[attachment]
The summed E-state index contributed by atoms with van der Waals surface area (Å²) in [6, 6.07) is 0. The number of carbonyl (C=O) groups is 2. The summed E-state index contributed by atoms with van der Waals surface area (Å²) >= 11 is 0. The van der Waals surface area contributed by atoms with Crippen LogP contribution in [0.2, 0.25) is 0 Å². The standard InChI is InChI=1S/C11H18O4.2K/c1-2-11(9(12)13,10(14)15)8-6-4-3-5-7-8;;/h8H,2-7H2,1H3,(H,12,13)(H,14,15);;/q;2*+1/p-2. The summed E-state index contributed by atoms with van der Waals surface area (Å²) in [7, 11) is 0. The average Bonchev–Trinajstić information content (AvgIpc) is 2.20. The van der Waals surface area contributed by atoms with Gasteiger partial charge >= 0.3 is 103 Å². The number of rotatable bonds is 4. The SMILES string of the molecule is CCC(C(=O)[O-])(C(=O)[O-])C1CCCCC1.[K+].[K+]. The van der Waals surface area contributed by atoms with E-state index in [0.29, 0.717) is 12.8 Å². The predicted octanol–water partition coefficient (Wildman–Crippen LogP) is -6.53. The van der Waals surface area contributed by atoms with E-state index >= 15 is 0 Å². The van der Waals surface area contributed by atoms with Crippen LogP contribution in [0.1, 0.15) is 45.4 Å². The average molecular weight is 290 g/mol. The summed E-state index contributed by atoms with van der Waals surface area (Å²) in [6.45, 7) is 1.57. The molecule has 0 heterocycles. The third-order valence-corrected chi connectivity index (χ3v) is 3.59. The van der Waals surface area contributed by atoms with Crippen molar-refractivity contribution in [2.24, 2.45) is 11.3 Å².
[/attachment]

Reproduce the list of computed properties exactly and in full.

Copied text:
The summed E-state index contributed by atoms with van der Waals surface area (Å²) in [6, 6.07) is 0. The number of carbonyl (C=O) groups is 2. The summed E-state index contributed by atoms with van der Waals surface area (Å²) >= 11 is 0. The van der Waals surface area contributed by atoms with Crippen LogP contribution in [0.2, 0.25) is 0 Å². The standard InChI is InChI=1S/C11H18O4.2K/c1-2-11(9(12)13,10(14)15)8-6-4-3-5-7-8;;/h8H,2-7H2,1H3,(H,12,13)(H,14,15);;/q;2*+1/p-2. The summed E-state index contributed by atoms with van der Waals surface area (Å²) in [7, 11) is 0. The average Bonchev–Trinajstić information content (AvgIpc) is 2.20. The van der Waals surface area contributed by atoms with Gasteiger partial charge >= 0.3 is 103 Å². The number of rotatable bonds is 4. The SMILES string of the molecule is CCC(C(=O)[O-])(C(=O)[O-])C1CCCCC1.[K+].[K+]. The van der Waals surface area contributed by atoms with E-state index in [0.29, 0.717) is 12.8 Å². The predicted octanol–water partition coefficient (Wildman–Crippen LogP) is -6.53. The van der Waals surface area contributed by atoms with E-state index >= 15 is 0 Å². The van der Waals surface area contributed by atoms with Crippen LogP contribution in [0.1, 0.15) is 45.4 Å². The average molecular weight is 290 g/mol. The summed E-state index contributed by atoms with van der Waals surface area (Å²) in [6.45, 7) is 1.57. The molecule has 0 heterocycles. The third-order valence-corrected chi connectivity index (χ3v) is 3.59. The van der Waals surface area contributed by atoms with Crippen molar-refractivity contribution in [2.24, 2.45) is 11.3 Å².